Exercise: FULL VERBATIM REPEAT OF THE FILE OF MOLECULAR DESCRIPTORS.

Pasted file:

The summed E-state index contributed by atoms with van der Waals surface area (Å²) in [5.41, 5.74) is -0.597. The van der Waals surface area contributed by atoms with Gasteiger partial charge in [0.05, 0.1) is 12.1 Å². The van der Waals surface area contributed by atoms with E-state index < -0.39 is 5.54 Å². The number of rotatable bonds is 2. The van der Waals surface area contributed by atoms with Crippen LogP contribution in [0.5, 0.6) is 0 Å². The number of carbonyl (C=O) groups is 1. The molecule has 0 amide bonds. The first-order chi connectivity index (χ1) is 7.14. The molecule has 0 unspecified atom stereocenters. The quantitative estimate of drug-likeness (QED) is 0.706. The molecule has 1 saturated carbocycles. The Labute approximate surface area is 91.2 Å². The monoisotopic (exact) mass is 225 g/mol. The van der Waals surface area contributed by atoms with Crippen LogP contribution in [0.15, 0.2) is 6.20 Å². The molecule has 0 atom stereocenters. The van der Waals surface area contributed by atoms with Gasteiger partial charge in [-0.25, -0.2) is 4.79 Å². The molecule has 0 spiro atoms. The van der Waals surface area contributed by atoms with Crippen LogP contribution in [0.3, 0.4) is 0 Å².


The summed E-state index contributed by atoms with van der Waals surface area (Å²) in [5.41, 5.74) is -0.597. The van der Waals surface area contributed by atoms with Gasteiger partial charge in [0.05, 0.1) is 12.1 Å². The van der Waals surface area contributed by atoms with E-state index < -0.39 is 5.54 Å². The number of rotatable bonds is 2. The van der Waals surface area contributed by atoms with Crippen LogP contribution in [0.5, 0.6) is 0 Å². The number of carbonyl (C=O) groups is 1. The molecule has 0 amide bonds. The first-order chi connectivity index (χ1) is 7.14. The molecule has 0 unspecified atom stereocenters. The quantitative estimate of drug-likeness (QED) is 0.706. The molecule has 1 saturated carbocycles. The Labute approximate surface area is 91.2 Å². The monoisotopic (exact) mass is 225 g/mol. The van der Waals surface area contributed by atoms with Crippen LogP contribution in [0.15, 0.2) is 6.20 Å². The molecule has 0 atom stereocenters. The van der Waals surface area contributed by atoms with Gasteiger partial charge in [-0.25, -0.2) is 4.79 Å². The molecule has 0 spiro atoms. The van der Waals surface area contributed by atoms with Crippen LogP contribution in [0.3, 0.4) is 0 Å².